Would you believe it if I told you that German windows sweat?

Most likely not, and they really don’t…but, when the cold season starts, you may notice water collecting on the windows inside your home. This condensation can ruin wooden windows, cause mold stains on the silicone seals and even cause mold to grow in your rooms. I will help you out by sharing some easy solutions to prevent that from happening.

German houses are built very differently from the houses back in the States. The newer houses are all about insulation, and even the old houses are fairly airtight. Since our heaters here are mainly radiators and not a central air system, there is not much of an air exchange inside the home. Humidity also collects inside the rooms just from every day things like showering, cooking and even simply breathing. It is quite astonishing how much moisture accumulates in the air inside your home. The humidity in air is calculated in percent per cubic meter of air.  At 100% humidity, the air cannot absorb any more moisture and starts depositing it. That happens by condensation forming; outdoors it would turn into fog, dew or even clouds. The amount of steam air can hold also depends on the temperature of the air.

If you apply that knowledge to your home, you can see how the window regions are some of the coldest areas in the home. The frigid air from outside cools the windows down, and, in turn, the air inside by the windows is much cooler then the rest of the room. Since the warm air holds more moisture than the cold air by the window, the moisture in the air condensates on the cold window. As the warm, humid air circulates inside the room, more condensation is deposited on the window. This is the reason why radiators are often placed under windows, to try to equal out the temperature inside the room.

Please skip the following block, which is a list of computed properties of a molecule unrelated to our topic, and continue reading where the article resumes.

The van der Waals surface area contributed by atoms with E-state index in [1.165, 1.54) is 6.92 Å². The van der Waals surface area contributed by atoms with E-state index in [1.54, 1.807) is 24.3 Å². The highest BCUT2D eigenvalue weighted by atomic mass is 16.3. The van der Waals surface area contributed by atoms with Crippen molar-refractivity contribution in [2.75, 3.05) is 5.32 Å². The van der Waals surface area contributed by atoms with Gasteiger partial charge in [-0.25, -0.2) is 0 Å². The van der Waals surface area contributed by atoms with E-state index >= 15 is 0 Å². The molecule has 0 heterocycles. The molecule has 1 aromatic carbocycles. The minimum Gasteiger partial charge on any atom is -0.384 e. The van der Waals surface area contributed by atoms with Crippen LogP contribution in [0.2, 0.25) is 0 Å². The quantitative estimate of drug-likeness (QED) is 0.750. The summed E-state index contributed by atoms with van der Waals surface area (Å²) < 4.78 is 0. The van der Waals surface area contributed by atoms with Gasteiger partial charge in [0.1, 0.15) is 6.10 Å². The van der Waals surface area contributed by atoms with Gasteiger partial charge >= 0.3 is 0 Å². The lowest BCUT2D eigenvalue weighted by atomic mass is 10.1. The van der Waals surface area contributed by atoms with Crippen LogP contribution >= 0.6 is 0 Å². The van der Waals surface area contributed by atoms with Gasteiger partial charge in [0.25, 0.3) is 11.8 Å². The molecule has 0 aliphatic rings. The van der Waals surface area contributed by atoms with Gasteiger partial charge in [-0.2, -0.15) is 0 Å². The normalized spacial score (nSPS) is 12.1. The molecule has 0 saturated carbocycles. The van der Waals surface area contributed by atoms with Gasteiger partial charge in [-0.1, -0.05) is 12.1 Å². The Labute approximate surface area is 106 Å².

So… you see why this could turn into an issue, and it would be best to do something about it. One of the easiest things you can do is open up the windows and air out the area a couple times a day. Just a few minutes is enough to enable a good air exchange. It does bring in cooler air, but the relatively oversaturated air is mixed with the new air, and the risk of mold forming sinks drastically. And no worries, the heaters will reheat that cooler air in no time.

Proper heating is also important; it enables the air to keep more moisture. You should also wipe up the excess water with a soft rag, especially if you have wooden windows.

Luckily, condensation is an issue that mainly happens with older windows, but airing out two to three times a day should be enough to keep mold from growing. If you still have issues with mold forming, contact your landlord as soon as possible so that he can take steps to ensure it does not become a problem.